Now, Pope Francis tells us he won’t judge gay people, that the church is too obsessed with sexuality and that untrammeled capitalism is immoral.

You know something’s changing when Rush Limbaugh calls the pope a Communist.

Finally, even among those who still profess religious belief, the LGBT equality movement has caused a striking moderation in views. Staying with the Catholic Church for a moment, over 60% of church-going Catholics in America support same-sex marriage (compared to over 80% of Jews), which is above the national average. Even younger Evangelicals, galvanized around the Emerging Church movement, are beginning to say “live and let live” when it comes to gays, although they remain as staunchly anti-abortion as ever. Taboos are falling.

And at the same time, the influence of the so-called Christian Right is at a low point. Think about it: A few years ago, when we talked about conservative Republicans, we talked about the Christian Coalition and the Family Research Council. Now, we talk about the Tea Party. Yes, many Tea Partiers are just warmed-over Christian Rightists. But the rhetoric is different, the issues are different and the churchmen aren’t calling the shots.

Clearly, no one factor explains all of these disparate trends. We still don’t know why Americans are becoming more like Europeans when it comes to matters of (un-)belief: secular culture, science, the excesses of “bad religion,” interfaith marriages and so on. It may just be a matter of survey respondents feeling more comfortable saying “None.”

Nor do we really know what the future holds, for Jews or anyone else. We can speculate that the growth in secularism and the concomitant growth in fundamentalism are related — but which is the horse and which is the cart?

It does seem, though, that 2013 was a year in which traditional religious affiliation underwent significant change. Is this the dawning of a new, liberal age, in which America finally starts to look a little more like the rest of the Western world?

Don’t count on it. American religion is nothing if not resilient. It is malleable enough to change with the times, and if anyone ever does declare war on Christmas, they will lose. We remain a weirdly religious country.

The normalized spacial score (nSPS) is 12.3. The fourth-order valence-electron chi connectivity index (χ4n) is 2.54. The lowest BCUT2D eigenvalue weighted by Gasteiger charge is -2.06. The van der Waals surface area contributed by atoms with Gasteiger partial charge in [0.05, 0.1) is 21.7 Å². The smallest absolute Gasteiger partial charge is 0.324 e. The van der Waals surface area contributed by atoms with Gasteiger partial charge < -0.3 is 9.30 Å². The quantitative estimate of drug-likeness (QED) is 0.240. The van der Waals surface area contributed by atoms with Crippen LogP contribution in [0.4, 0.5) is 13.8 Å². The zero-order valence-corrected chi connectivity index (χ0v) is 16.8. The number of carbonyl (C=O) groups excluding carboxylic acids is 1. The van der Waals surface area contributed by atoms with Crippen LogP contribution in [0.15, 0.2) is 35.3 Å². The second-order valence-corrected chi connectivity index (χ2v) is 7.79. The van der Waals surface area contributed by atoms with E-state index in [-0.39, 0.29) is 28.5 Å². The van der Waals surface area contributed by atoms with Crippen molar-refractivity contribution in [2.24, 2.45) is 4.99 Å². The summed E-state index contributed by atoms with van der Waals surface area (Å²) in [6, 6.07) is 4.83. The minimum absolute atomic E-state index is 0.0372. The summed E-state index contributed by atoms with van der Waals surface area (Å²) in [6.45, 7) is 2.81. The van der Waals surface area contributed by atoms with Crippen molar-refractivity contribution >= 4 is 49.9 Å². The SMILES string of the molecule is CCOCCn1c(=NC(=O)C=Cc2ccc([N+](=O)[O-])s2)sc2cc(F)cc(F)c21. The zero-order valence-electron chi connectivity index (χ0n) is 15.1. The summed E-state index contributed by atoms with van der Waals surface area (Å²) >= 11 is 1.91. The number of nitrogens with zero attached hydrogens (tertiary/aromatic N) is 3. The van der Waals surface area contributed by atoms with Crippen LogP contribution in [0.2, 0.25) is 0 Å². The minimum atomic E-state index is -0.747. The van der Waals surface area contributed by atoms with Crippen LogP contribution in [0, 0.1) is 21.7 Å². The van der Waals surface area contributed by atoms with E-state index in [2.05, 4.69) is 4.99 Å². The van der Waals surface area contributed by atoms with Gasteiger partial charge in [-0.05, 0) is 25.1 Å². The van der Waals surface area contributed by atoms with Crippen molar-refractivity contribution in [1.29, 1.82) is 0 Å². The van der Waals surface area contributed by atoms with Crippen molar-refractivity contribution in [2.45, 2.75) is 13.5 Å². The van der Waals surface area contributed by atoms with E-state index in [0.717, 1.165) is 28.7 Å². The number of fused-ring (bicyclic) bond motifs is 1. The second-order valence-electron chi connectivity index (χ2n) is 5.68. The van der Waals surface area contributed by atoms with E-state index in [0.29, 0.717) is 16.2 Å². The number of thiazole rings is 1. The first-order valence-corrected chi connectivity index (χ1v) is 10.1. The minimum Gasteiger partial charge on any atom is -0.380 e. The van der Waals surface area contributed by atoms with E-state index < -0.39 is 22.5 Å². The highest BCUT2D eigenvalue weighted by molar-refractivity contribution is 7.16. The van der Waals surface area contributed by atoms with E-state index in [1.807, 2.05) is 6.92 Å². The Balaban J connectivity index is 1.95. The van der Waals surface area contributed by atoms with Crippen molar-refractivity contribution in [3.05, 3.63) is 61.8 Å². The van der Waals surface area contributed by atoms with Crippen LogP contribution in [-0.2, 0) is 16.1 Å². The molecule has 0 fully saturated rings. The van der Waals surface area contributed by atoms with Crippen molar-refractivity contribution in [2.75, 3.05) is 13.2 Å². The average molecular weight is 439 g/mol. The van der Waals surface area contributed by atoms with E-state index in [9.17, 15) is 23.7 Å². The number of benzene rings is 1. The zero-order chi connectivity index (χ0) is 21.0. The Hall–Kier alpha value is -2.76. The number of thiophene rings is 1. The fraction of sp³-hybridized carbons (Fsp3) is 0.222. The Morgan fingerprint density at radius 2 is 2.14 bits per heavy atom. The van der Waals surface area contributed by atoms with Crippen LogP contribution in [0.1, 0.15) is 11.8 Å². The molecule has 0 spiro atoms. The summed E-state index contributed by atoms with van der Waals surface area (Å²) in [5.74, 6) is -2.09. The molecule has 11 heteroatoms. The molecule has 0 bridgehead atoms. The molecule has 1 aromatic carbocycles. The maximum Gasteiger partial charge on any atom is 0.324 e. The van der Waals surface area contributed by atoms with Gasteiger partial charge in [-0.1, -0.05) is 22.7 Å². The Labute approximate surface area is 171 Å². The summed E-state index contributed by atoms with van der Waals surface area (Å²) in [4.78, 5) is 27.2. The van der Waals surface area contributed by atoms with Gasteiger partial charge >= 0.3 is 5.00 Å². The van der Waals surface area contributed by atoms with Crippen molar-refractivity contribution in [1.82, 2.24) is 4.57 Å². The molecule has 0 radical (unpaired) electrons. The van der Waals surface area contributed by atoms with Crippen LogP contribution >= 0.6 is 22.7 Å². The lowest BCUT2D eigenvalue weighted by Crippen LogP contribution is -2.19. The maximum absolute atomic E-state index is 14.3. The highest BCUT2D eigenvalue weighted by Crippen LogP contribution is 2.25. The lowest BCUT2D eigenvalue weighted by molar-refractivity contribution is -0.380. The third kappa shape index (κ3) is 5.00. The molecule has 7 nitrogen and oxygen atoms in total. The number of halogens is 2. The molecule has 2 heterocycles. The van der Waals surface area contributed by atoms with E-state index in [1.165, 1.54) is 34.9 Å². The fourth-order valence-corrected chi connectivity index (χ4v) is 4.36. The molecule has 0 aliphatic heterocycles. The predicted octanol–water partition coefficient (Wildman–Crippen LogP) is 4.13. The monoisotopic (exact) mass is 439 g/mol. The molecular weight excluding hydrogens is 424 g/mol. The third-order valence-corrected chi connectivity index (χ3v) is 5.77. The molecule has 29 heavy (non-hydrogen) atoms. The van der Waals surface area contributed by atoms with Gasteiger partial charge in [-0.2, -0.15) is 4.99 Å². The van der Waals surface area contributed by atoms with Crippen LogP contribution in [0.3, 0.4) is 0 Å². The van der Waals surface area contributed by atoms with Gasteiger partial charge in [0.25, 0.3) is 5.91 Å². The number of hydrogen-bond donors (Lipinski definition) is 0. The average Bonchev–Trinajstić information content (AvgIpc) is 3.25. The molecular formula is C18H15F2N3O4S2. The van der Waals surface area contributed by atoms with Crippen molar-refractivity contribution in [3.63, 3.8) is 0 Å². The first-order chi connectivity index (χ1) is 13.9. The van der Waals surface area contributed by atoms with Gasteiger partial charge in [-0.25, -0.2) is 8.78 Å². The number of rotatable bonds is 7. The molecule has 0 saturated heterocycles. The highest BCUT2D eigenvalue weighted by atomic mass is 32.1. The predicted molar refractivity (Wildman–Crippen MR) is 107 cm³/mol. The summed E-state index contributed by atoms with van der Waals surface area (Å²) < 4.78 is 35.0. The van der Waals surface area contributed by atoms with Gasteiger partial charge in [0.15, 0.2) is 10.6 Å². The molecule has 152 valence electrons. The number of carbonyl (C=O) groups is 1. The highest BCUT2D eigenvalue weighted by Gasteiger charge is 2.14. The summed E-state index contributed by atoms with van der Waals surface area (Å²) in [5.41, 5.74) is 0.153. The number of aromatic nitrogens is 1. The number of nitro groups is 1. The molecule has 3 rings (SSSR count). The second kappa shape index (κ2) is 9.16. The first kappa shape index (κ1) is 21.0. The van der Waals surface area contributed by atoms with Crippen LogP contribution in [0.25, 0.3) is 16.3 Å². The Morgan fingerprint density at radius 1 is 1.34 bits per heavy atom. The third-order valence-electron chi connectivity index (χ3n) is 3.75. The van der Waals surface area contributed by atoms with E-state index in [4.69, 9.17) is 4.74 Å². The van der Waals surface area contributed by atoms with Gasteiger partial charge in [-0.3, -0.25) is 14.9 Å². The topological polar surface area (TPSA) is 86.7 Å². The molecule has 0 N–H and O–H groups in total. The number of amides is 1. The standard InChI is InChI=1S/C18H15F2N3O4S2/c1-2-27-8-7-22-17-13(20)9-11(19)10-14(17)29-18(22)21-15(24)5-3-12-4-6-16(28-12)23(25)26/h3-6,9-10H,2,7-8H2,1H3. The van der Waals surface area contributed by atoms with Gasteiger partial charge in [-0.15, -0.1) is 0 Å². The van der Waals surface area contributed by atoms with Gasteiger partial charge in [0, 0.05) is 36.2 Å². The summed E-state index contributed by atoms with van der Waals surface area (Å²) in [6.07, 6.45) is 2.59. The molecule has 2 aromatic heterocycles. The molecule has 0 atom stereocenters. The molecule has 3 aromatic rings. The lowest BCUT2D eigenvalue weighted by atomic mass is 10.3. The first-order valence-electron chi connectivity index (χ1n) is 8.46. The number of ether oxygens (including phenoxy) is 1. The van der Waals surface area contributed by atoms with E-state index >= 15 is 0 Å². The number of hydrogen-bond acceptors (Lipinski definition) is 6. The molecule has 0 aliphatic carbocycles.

There are signs of innovation and renewal, too — forms of religion which focus on the pastoral and the personal, rather than the dogmatic. And these values are timeless. No matter how shopworn and threadbare our religious language sometimes becomes, the mystery and tragedy of human experience still remains — and so religion endures. Remember, even that famous sermon about losing one’s religion begins, “Oh, life, it’s bigger — it’s bigger than you…”

Jay Michaelson is a contributing editor to the Forward.

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Chris Okotie (via Nigeria Metro)

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Nigeria Metro “Catholics will go to hell, Pope Francis is the Anti-Christ” – Chris Okotie
Dec 2, 2013.

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Pastor Chris Okotie left his congregation shocked on Sunday (yesterday) when he said that all Catholics in the world will go to hell when they die because they are worshippers of Satan and are led by a Pope who is Anti-Christ and a friend of the Devil.

The fifty-five year old pastor made this controversial statement while he was preaching in his church, Household of God Church in Ikeja, Lagos. He said the Catholic church was a counterfeit church created by Satan. He accused catholics of bowing to idols and crucifying Jesus by eating His flesh and drinking His blood every Sunday.

“They are not Christians and have never been,” Okotie insisted, to the wide-eyed shock of his congregation.

“They don’t know Jesus. They believe that when they eat bread on Sundays, they are eating the body of Jesus. It’s ritual.”

He said Pope Francis is Anti-Christ, doing the bidding of the devil and that it was only a matter of time before the Catholic church came out to declare full service to Satan.